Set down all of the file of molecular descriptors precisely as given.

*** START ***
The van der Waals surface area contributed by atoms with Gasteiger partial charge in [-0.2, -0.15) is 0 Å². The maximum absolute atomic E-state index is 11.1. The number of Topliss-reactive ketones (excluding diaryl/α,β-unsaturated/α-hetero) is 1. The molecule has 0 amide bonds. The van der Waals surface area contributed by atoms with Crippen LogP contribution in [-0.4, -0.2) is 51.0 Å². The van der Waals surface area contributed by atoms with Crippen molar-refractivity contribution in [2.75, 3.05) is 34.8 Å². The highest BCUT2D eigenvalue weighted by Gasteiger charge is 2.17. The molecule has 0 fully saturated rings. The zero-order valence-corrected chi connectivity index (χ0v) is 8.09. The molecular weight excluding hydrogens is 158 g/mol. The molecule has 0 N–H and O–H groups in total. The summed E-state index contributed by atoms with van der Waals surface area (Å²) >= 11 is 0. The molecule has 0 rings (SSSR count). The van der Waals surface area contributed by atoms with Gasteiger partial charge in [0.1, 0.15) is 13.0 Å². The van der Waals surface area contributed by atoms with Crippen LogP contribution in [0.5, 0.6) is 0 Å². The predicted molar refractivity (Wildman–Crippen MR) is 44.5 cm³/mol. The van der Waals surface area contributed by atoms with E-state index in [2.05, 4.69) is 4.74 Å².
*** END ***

The van der Waals surface area contributed by atoms with Gasteiger partial charge in [-0.2, -0.15) is 0 Å². The maximum absolute atomic E-state index is 11.1. The number of Topliss-reactive ketones (excluding diaryl/α,β-unsaturated/α-hetero) is 1. The molecule has 0 amide bonds. The van der Waals surface area contributed by atoms with Crippen LogP contribution in [-0.4, -0.2) is 51.0 Å². The van der Waals surface area contributed by atoms with Crippen molar-refractivity contribution in [2.75, 3.05) is 34.8 Å². The highest BCUT2D eigenvalue weighted by Gasteiger charge is 2.17. The molecule has 0 fully saturated rings. The zero-order valence-corrected chi connectivity index (χ0v) is 8.09. The molecular weight excluding hydrogens is 158 g/mol. The molecule has 0 N–H and O–H groups in total. The summed E-state index contributed by atoms with van der Waals surface area (Å²) >= 11 is 0. The molecule has 0 rings (SSSR count). The van der Waals surface area contributed by atoms with Gasteiger partial charge in [0.1, 0.15) is 13.0 Å². The van der Waals surface area contributed by atoms with Crippen LogP contribution in [0.5, 0.6) is 0 Å². The predicted molar refractivity (Wildman–Crippen MR) is 44.5 cm³/mol. The van der Waals surface area contributed by atoms with E-state index in [2.05, 4.69) is 4.74 Å².